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Erinda Selmani is a first year student at LSE whose interests include social inequality and global development. She’s also a keen linguist with a passion for French.
To what extent has the welfare state changed since 1970?
This essay aims to explore the extent to which the welfare state has changed since 1970. As well as taking into account the British welfare state, references will be made to German and Nordic welfare states. It will consider the impact of the OPEC oil crisis of 1973, the rise of neoliberalism and the effect of international economic recessions during the 1990s to determine the scope of change that welfare states have endured since 1970.
The OPEC oil crisis of 1973 sparked a series of international economic downturns and is considered the immediate reason for the changes in the UK’s welfare state (see Alcock, Haux, May, Wright 2016). This crisis forced the Labour government to abandon Keynesian formulas in order to battle the oncoming recession, despite their initial resistance (see Alcock, Haux, May, Wright 2016). Prior economic recessions had been tackled using Keynesian policies of increased public expenditures and decreased taxation thresholds to stimulate growth, however with the threat of inflationary pressures exceeding 20% in 1975 (see Garland 2016), coupled with rising unemployment, “spending our way out of a recession… was an option that no longer existed” remarked James Callaghan, Prime Minister in 1976. According to Powell and Hewitt (2002), this left government with “few answers to employment or inflation” other than changing the structure of the welfare state. It was alleged that welfare spending had become excessive in the face of the recession, making social provision unaffordable.
In 1979, the newly elected Conservative government under Thatcher began a series of cuts to social security benefits, most notably attempting to terminate SERPs (state earning related pensions), marking symbolic changes to the British welfare state as it had been recognised before the 1970’s. Furthermore, the abolition of maternity grants and death benefits under the Conservatives signified the end of the ‘cradle to grave’ welfare state argues Timmins (1996) . This demonstrates that cuts to public expenditure on social provision as a result of the 1973 OPEC oil crisis were used as social policies to combat the UK’s economic difficulties, leading to the inevitable retrenchment of the welfare state.
The extent to which the welfare state transformed since 1970 beyond the OPEC oil crisis can also be attributed to the rise of neoliberalism. The cuts to social security benefits and the restructure of the welfare state during the 1970’s are due as much to the unaffordability of these social provisions as to their underpinning by the political ideology of neoliberalism. Concerned with the increased role of market forces and limited provision by the state, the stark change in the welfare state was apparent from the very first sentence of the first White Paper published by the Conservative government in 1979. It read “[p]ublic expenditure is at the heart of Britain’s present economic difficulties”, positioning the welfare state as parasitic, (Powell and Hewitt).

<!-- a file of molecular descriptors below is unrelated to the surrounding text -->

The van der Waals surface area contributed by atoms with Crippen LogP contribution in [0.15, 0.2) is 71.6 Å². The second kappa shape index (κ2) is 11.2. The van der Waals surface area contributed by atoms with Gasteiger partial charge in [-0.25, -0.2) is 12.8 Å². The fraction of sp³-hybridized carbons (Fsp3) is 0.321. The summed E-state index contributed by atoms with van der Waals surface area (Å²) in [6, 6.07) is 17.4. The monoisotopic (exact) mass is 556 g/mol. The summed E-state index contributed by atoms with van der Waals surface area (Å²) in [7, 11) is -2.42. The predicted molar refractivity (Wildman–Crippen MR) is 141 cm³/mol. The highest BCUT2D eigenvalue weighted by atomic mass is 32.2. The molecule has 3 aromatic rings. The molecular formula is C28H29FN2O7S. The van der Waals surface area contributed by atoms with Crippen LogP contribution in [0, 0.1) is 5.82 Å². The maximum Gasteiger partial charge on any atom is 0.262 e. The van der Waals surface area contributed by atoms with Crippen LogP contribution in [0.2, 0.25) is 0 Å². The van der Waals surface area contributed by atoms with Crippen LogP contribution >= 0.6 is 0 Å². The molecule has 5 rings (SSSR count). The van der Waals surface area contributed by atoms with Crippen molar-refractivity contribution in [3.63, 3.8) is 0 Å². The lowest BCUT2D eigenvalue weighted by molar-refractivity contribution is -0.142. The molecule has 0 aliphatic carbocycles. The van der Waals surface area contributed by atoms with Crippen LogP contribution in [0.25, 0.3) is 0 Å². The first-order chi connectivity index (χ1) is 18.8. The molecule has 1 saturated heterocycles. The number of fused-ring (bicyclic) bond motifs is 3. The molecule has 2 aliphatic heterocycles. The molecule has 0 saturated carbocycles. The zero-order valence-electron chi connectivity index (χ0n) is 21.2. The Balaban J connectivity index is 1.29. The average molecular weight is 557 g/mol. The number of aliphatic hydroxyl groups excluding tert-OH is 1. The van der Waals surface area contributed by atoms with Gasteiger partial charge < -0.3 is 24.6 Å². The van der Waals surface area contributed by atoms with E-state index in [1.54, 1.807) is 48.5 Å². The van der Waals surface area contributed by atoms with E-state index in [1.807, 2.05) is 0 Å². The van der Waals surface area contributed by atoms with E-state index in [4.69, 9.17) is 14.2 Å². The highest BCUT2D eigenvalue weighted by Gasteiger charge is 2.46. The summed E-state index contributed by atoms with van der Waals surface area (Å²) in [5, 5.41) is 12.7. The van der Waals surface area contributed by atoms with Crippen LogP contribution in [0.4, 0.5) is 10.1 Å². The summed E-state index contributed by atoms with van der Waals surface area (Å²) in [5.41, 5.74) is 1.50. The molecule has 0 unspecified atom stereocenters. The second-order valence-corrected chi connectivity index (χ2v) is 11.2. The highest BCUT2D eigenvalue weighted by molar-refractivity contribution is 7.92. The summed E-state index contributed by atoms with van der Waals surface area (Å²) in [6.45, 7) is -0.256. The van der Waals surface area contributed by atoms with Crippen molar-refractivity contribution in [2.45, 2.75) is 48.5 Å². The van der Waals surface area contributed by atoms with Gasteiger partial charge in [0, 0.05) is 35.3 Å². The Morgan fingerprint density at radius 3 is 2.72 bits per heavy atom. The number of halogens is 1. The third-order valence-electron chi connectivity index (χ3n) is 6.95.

Neoliberalism heavily adheres to the principles of the Washington consensus, including privatisation, liberalisation and deregulation, focusing on expanding the role of markets and the aggressive limitation of the state, of which there are many cases during Thatcher’s time in power. The introduction of the Right to Buy scheme of 1981 is one of these, termed by Timmins (1996) as “the biggest single privatisation of the Thatcher era, raising £28 billion over thirteen years.” Even though there was little mention of the NHS in the Conservative manifesto, it was widely perceived to have suffered a funding crisis in the attempt to reduce the size of the state in the name of neoliberalism. Free eye tests and dental checks were abolished as well as the introduction of tax concessions for the elderly to purchase health insurance privately (see Powell and Hewitt 2002). The NHS also underwent reorganisation in 1982 with compulsory competitive tendering policies for laundry, cleaning and catering. “In-house” workers were forced into competition with private companies in a bid to achieve efficiency, introducing private sector techniques into the public sector. Establishing market mechanisms, or quasi markets in this way, was seen to have “moved the NHS nearer to the private model” (see Sullivan 1996). It is undeniable that the trend towards these free market ideologies of neoliberalism meant a transformation of the classic welfare state, “a big government was a beast to be starved” in the eyes of Ronald Reagan and Margaret Thatcher.